Bush is in the Twin Cities where he is expected to raise campaign funds for St. Paul Mayor and Republican Senate candidate Norm Coleman, and U.S. House of Representatives candidate John Kline during a dinner at the Hyatt Hotel in downtown Minneapolis.
The president's foray into the Minnesota is one of a long list of Republican fundraising hops around the country he's had undertaken in recent months. Those junkets have been typically tied to his promotion to some item on his domestic agenda -- in this case prescription drugs for seniors.
Bush is paying particular attention to Minnesota in hopes of tipping the scales of the closely divided Senate in the GOP's favor after the 2002 elections. This is Bush's fourth visit to the state to raise money for the contested Senate seat, according to the Democratic Senatorial Campaign Committee.
Democrat Sen. Paul Wellstone announced in January he would seek a third term. Wellstone is considered very liberal in the Senate and represents a state where Bush came within two percentage points of Gore in the 2000 presidential elections.
Wellstone faces former St. Paul Mayor Norm Coleman, a former Democrat who switched parties and got the GOP's gubernatorial nomination in 1998 and was defeated by Gov. Jesse Ventura.
Wellstone campaign officials said they hoped the aggressive fundraising by Bush for Coleman might turn against the GOP in the wake of the mushrooming accounting scandal.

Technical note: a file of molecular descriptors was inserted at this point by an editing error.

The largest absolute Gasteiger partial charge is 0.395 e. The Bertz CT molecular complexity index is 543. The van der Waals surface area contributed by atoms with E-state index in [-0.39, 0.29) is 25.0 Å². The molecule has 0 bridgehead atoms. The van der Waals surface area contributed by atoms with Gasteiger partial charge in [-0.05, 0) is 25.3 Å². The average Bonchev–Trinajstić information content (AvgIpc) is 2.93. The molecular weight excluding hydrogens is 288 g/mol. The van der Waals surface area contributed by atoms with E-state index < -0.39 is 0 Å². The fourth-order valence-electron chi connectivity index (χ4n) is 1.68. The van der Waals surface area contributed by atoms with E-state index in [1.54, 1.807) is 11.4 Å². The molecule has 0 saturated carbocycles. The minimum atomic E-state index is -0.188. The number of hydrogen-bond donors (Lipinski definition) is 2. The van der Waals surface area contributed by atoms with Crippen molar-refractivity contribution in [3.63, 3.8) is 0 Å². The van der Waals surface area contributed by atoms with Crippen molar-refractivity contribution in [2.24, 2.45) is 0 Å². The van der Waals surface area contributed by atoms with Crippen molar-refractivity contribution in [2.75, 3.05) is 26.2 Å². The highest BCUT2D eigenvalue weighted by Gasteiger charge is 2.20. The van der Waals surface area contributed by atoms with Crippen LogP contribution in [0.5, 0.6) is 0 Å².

"Coleman has taken a lot of money from big corporations and the president is under fire right now on his response to the recent scandals," said Wellstone campaign spokesman Jim Farrell. "I think people will ask who will be a real watchdog for pensions and consumers."
In Washington, Democratic National Committee spokesman Bill Buck told United Press International that Bush's attention would be better directed towards concerns affecting America's families.
"President Bush has raised about $100 million so far this year. We feel his time would be better spent working with Democrats to solve problems of concern to families," said Buck.
Buck said Bush's fundraising trips are becoming an "expensive proposition" for U.S. taxpayers at a time when he has driven record federal budget surpluses back into deficits.
Buck pointed to the restart of the national "debt clock" one block away from Times Square in New York City. A real estate mogul restarted the clock as federal budget deficits are once again rising. The billboard-sized sign had been dark for nearly two years as the government experienced record federal budget surpluses.
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